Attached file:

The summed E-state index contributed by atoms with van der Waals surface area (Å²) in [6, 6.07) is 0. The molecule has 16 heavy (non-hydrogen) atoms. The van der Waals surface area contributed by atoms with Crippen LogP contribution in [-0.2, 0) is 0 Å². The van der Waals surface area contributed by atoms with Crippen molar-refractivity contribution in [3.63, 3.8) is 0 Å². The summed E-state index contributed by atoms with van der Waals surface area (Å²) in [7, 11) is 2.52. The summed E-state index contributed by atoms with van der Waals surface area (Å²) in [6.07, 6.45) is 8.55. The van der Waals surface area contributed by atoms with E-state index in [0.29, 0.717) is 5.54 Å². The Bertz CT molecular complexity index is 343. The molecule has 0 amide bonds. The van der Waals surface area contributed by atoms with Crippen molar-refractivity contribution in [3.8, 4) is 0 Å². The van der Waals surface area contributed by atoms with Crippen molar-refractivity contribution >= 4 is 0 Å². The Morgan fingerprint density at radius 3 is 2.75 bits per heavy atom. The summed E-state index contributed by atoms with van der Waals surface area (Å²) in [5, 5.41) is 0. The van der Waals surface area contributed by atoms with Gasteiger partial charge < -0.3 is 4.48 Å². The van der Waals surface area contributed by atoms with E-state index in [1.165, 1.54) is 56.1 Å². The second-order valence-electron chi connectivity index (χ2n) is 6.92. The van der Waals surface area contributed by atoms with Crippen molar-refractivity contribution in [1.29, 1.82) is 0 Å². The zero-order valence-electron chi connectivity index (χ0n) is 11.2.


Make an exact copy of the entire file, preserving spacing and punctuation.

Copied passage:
The summed E-state index contributed by atoms with van der Waals surface area (Å²) in [6, 6.07) is 0. The molecule has 16 heavy (non-hydrogen) atoms. The van der Waals surface area contributed by atoms with Crippen LogP contribution in [-0.2, 0) is 0 Å². The van der Waals surface area contributed by atoms with Crippen molar-refractivity contribution in [3.63, 3.8) is 0 Å². The summed E-state index contributed by atoms with van der Waals surface area (Å²) in [7, 11) is 2.52. The summed E-state index contributed by atoms with van der Waals surface area (Å²) in [6.07, 6.45) is 8.55. The van der Waals surface area contributed by atoms with E-state index in [0.29, 0.717) is 5.54 Å². The Bertz CT molecular complexity index is 343. The molecule has 0 amide bonds. The van der Waals surface area contributed by atoms with Crippen molar-refractivity contribution in [3.8, 4) is 0 Å². The van der Waals surface area contributed by atoms with Crippen molar-refractivity contribution >= 4 is 0 Å². The Morgan fingerprint density at radius 3 is 2.75 bits per heavy atom. The summed E-state index contributed by atoms with van der Waals surface area (Å²) in [5, 5.41) is 0. The van der Waals surface area contributed by atoms with Gasteiger partial charge < -0.3 is 4.48 Å². The van der Waals surface area contributed by atoms with E-state index in [1.165, 1.54) is 56.1 Å². The second-order valence-electron chi connectivity index (χ2n) is 6.92. The van der Waals surface area contributed by atoms with Crippen molar-refractivity contribution in [1.29, 1.82) is 0 Å². The zero-order valence-electron chi connectivity index (χ0n) is 11.2.